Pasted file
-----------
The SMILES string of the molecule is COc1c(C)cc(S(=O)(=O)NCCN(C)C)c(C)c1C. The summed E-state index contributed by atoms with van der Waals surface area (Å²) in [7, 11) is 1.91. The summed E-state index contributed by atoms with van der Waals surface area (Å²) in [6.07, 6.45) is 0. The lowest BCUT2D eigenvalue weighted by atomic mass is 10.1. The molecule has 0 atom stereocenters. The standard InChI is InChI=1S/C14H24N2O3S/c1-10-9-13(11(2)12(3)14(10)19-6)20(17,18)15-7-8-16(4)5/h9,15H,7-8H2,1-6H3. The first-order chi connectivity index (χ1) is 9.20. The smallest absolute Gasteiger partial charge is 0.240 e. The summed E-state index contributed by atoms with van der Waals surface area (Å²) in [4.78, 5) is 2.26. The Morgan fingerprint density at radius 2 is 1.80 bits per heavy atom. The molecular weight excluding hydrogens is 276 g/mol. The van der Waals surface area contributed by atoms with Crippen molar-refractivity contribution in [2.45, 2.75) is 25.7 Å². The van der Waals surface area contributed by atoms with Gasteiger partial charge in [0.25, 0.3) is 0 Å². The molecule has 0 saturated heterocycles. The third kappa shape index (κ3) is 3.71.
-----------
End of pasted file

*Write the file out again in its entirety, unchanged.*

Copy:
The SMILES string of the molecule is COc1c(C)cc(S(=O)(=O)NCCN(C)C)c(C)c1C. The summed E-state index contributed by atoms with van der Waals surface area (Å²) in [7, 11) is 1.91. The summed E-state index contributed by atoms with van der Waals surface area (Å²) in [6.07, 6.45) is 0. The lowest BCUT2D eigenvalue weighted by atomic mass is 10.1. The molecule has 0 atom stereocenters. The standard InChI is InChI=1S/C14H24N2O3S/c1-10-9-13(11(2)12(3)14(10)19-6)20(17,18)15-7-8-16(4)5/h9,15H,7-8H2,1-6H3. The first-order chi connectivity index (χ1) is 9.20. The smallest absolute Gasteiger partial charge is 0.240 e. The summed E-state index contributed by atoms with van der Waals surface area (Å²) in [4.78, 5) is 2.26. The Morgan fingerprint density at radius 2 is 1.80 bits per heavy atom. The molecular weight excluding hydrogens is 276 g/mol. The van der Waals surface area contributed by atoms with Crippen molar-refractivity contribution in [2.45, 2.75) is 25.7 Å². The van der Waals surface area contributed by atoms with Gasteiger partial charge in [0.25, 0.3) is 0 Å². The molecule has 0 saturated heterocycles. The third kappa shape index (κ3) is 3.71.